August 8, 2023
The UK government has announced it will be scaling back plans for thirty office ‘hubs’ outside of London by 25 percent and letting out surplus floor space to other departments as more civil service workers are choosing to work from home. In 2022 the government’s property strategy highlighted plans to relocate 22,000 posts out of London by 2030, creating 30 new regional ‘government hubs’ as it closes its older offices across the UK. However, currently just over half of that figure have been relocated.
Despite this, the Government Property Agency (GPA), which is overseeing the Senior Civil Service (SCS) relocations, has acknowledged the offices built so far are ‘larger than they originally needed to be’ due to the shift to hybrid working. Because more people now work from home more often, the government has let out surplus floorspace to other government departments, of which MPs and Civil Servants work in office. The GPA has also scaled back future plans for hubs, making them 25 percent smaller.
The news came as MPs from the Public Administration and Constitutional Affairs Committee (PACAC) criticised the Cabinet Office for a ‘striking’ lack of information on the design and rationale behind the programme. The committee accused the government of withholding key measurements for success and exaggerating its achievements. A Cabinet Office spokesperson said the Places for Growth programme was levelling up the country, with over 12,000 roles moved out of Greater London in its first three years.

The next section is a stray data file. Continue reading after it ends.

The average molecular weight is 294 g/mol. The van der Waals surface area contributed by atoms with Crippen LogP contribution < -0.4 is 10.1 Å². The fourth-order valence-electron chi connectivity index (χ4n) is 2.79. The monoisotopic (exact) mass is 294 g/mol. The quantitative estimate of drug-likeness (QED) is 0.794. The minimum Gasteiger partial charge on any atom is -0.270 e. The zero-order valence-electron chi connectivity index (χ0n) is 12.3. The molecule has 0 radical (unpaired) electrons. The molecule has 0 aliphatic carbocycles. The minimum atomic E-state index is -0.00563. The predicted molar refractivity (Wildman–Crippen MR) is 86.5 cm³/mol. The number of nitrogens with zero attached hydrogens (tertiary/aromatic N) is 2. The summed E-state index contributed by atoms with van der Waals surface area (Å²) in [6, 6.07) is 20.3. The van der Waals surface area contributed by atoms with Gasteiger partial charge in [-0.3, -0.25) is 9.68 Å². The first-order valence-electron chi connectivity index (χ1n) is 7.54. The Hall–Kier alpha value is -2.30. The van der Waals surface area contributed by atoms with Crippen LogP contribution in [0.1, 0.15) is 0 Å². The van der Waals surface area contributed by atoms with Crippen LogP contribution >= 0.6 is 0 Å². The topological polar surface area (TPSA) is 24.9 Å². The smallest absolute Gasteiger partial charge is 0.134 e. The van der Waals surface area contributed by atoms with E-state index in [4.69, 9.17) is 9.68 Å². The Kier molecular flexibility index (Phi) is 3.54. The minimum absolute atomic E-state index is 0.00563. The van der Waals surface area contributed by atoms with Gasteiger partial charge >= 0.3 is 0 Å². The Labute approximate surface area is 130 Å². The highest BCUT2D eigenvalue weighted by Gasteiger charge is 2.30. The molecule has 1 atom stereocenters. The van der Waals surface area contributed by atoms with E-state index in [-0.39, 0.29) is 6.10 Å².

Although, PACAC chair, William Wragg said the committee was concerned that despite apparent steady progress towards targets, evidence indicated since 2010 there had been a net decrease in civil service jobs created outside the capital while SCS jobs in London had been created faster than elsewhere.
Wragg said: ‘The government’s latest plans have involved closing long-established regional offices, which can have hard-hitting impacts on local communities. This flies in the face of the government’s levelling up agenda. The lack of consistency in relation to relocating civil service jobs reveals a vagueness at the heart of a key plank of the government’s ‘levelling up’ agenda.’